Firefighters douse C-Hill blaze |

Firefighters douse C-Hill blaze

Nevada Appeal
A Coulson C-130 drops a load of slurry along a fireline just west of Curry St. above Carson Sunday.
Brad Coman/Nevada Appeal |

Admitting it got “scary and dangerous” Carson City fire and law enforcement officials were taking a deep breath Monday.

The Shooting Fire started at 11:20 a.m. Sunday when target shooters accidentally ignited dry cheat grass.

The fire, estimated at 258 acres, started on the west side of the “C” on C Hill in Carson City.

The wind drove the fire south toward the Carson Indian Colony. An aggressive air attack and structure protection from local, state and federal agencies saved multiple structures in the fire’s path.

“The fire started up on the side of a steep hill with high winds and hot afternoon temperatures, so it was difficult,” said Fire Chief Bob Schreihans. “But my crews did a great job; there were no structures lost. It got a bit scary and dangerous for a bit but they did a great job in stopping the fire.”

According to the Sierra Front Interagency Dispatch two firefighters suffered bee stings.

Sheriff Ken Furlong said residents of about 60 homes were advised to evacuate on Sunday because flames were being blown that way.

He said if the area was evacuated before flames reached homes then crews could set up and fight the fires without worrying about civilians.

“Many people stayed with hoses to water down their land but that was challenging because if the fire reached homes and people are trying to get out of the area when fire crews are coming in, it could have hampered the fire department’s resources and that is why the evacuation was important,” Furlong said.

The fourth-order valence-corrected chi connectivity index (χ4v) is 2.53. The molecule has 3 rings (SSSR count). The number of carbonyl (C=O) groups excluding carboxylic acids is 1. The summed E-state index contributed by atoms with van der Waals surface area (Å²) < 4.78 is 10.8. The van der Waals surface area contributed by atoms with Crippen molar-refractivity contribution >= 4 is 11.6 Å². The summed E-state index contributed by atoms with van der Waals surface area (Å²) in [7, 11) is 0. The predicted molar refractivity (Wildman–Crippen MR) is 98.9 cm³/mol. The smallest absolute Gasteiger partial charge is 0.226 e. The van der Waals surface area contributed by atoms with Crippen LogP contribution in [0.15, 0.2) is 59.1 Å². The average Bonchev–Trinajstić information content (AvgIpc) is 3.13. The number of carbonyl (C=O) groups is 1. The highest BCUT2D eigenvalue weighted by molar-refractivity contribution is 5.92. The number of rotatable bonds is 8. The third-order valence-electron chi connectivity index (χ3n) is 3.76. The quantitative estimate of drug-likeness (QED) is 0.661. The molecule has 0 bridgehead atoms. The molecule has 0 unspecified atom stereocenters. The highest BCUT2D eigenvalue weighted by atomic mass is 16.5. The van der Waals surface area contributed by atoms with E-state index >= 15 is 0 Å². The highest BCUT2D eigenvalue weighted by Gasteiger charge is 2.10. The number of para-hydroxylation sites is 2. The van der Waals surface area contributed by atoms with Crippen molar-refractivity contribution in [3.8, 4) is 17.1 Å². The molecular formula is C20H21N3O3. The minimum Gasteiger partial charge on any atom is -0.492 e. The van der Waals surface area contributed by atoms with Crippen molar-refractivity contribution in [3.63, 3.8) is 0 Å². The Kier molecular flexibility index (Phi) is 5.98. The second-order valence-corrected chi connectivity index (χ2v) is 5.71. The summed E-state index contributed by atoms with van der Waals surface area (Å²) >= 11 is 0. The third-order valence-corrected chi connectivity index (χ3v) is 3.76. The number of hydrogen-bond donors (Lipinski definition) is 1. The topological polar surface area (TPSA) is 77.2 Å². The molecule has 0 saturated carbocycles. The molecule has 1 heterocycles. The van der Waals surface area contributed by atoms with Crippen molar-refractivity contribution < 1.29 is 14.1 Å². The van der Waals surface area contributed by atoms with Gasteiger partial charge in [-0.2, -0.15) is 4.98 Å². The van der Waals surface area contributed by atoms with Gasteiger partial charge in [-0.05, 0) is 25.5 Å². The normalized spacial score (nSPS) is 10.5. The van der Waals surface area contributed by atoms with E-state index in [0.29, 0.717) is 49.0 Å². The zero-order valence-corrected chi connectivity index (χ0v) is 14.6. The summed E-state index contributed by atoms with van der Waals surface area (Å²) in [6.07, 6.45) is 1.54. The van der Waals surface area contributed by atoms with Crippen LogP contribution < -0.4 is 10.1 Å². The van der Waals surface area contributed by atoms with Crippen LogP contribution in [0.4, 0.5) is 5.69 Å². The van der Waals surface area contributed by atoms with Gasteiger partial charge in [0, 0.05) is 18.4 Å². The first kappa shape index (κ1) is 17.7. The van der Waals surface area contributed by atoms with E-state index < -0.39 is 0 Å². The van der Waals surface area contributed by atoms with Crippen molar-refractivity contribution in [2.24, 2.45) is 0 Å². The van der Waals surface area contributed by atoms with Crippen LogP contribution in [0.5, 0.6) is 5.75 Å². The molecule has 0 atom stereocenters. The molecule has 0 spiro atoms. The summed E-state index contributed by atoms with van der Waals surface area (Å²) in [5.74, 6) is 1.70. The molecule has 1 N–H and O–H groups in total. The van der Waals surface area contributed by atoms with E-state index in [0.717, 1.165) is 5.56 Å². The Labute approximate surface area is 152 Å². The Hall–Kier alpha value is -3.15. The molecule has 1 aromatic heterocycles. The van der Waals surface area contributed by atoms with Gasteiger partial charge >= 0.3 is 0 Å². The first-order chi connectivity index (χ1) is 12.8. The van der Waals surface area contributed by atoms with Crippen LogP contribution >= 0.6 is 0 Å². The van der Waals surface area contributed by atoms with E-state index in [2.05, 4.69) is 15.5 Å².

Furlong said only a fifth of residents left their homes.

In Nevada, only the governor may order residents from their homes.

Several local entities were present to help in the efforts. Furlong said the Washoe Tribal Police called them nearly immediately to help with traffic control and evacuation and Carson City was able to aid with both staff and volunteers as well as several deputy fire chiefs, Public Works, City Manager Nick Marano and Mayor Robert Crowell.

“The colony is a part of our community and we did everything we could for them,” Furlong said.

Curry Street was closed for several hours to make sure crews could safely and effectively access the fire area, however, all roads were re-opened Sunday night.

About 225 personnel responded to the fire including fire equipment and personnel from East Fork, North Lake Tahoe, Tahoe Douglas, Truckee Meadows and Storey County as well the Bureau of Land Management and Nevada Department of Forestry.

“It’s a testament to all the agencies who jumped on this real quick,” Crowell said Sunday. “Thanks to all the hard work of the sheriff’s office, the fire department, BLM, NDF.”

Officials said there is an old shooting range southwest of C Hill where gunfire from two shooters started the fire. A spark from one of the guns ignited the fire, however Furlong said they don’t anticipate any charges coming up against the two men.

“The two who started it were shooting at an abandoned range but they weren’t doing anything wrong,” Furlong said. “When they first saw the spark they immediately called 911 and waited at the base of the hill for officers. They were completely cooperative. It was an accidental fire so that is no reason to go against that.”

Crews spent Monday for clean-up and containment to make sure there were no other hot spots or possible ember flare ups. Full containment happened by 7 p.m. Monday.